Dark Fire by C.J. Sansom
My rating: 3 of 5 stars
This was one hefty book. That was all I thought as I travelled halfway across the country reading it!
I loved Dissolution, the first in the Matthew Shardlake series, and although I didn't always agree with the main characters point of view, I was swept up with the medieval murder mystery and all it's characters. It was a bit like Agatha Christie, in that it was a limited number of suspects, yet a bit like a modern day thriller, where people died dramatically and there was tonnes of tension.
This was a different kind of story. We had two mysteries, one was a young boy's death and his supposed cousin who killed him. The other was Greek Fire, whether it existed and how to make it.
I'll be honest, I don't care about politics, or religion all that much, not when reading a murder mystery anyway, so the whole stuff about Greek Fire and whether Henry VIII was pleased or not with his wife was of no interest to me whatsoever. There were some exciting moments related to this, but I was generally on Guy's side throughout this book. I'll let you read it to find out what his opinions are!
The other murder mystery was good, but rather predictable. There's a young girl who has been imprisoned for murdering her spoilt brat of a cousin and who won't say a word about it. Reading about the different characters within the family are interesting, even if none of them are likeable. I must also add that the wrap up of their storyline is completely ridiculous. It seems like Sansom thought he'd just add that in there along with the fire, the rooftop chase and everything else that happens in the twelve days that Shardlake is investigating both cases.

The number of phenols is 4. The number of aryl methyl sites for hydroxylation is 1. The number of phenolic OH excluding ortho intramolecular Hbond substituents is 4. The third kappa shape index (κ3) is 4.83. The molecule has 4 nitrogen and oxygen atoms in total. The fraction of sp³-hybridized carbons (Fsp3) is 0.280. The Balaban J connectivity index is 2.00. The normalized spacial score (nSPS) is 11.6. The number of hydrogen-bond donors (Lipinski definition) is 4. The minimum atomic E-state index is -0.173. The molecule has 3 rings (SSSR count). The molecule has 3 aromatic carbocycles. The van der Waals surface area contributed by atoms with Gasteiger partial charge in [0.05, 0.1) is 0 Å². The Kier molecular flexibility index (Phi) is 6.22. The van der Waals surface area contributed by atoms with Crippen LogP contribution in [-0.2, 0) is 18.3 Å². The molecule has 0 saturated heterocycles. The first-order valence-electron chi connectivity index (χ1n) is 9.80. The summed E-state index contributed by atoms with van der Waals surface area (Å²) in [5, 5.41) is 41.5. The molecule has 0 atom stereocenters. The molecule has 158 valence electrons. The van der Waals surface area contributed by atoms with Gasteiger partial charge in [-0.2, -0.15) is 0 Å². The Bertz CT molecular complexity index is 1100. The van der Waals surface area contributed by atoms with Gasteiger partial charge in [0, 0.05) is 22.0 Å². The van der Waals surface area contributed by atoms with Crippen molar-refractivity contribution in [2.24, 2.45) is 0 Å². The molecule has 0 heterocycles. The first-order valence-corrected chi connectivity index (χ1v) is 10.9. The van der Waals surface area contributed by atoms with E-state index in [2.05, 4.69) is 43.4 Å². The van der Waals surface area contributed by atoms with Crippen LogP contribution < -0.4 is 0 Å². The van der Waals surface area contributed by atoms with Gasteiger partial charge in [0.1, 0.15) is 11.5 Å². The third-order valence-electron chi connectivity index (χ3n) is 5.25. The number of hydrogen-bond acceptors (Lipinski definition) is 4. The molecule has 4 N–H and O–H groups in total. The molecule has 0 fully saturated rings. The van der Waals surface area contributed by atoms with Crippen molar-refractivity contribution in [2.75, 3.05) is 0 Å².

This brings me nicely to his new assistant Jack Barak. A brilliant name to start with! He's appointed by Cromwell to help Shardlake with his investigations and to keep an eye on him. At first, I was a bit unsure whether I liked him or not. I liked Mark very much from the first book and was hoping he'd come back, but by the end I was smitten.
Sansom does write characters and events very well. There is a physical tension when reading the book and I found myself holding my breath several times as I read. But I was let down by the plot. It won't stop me reading this series though, and I look forward to the next in the series.
Just one added note. C.J. Sansom is obsessed with straight white teeth and mentions that pretty much every character has them. It's annoying and I'd imagine a bit unrealistic for the time period!
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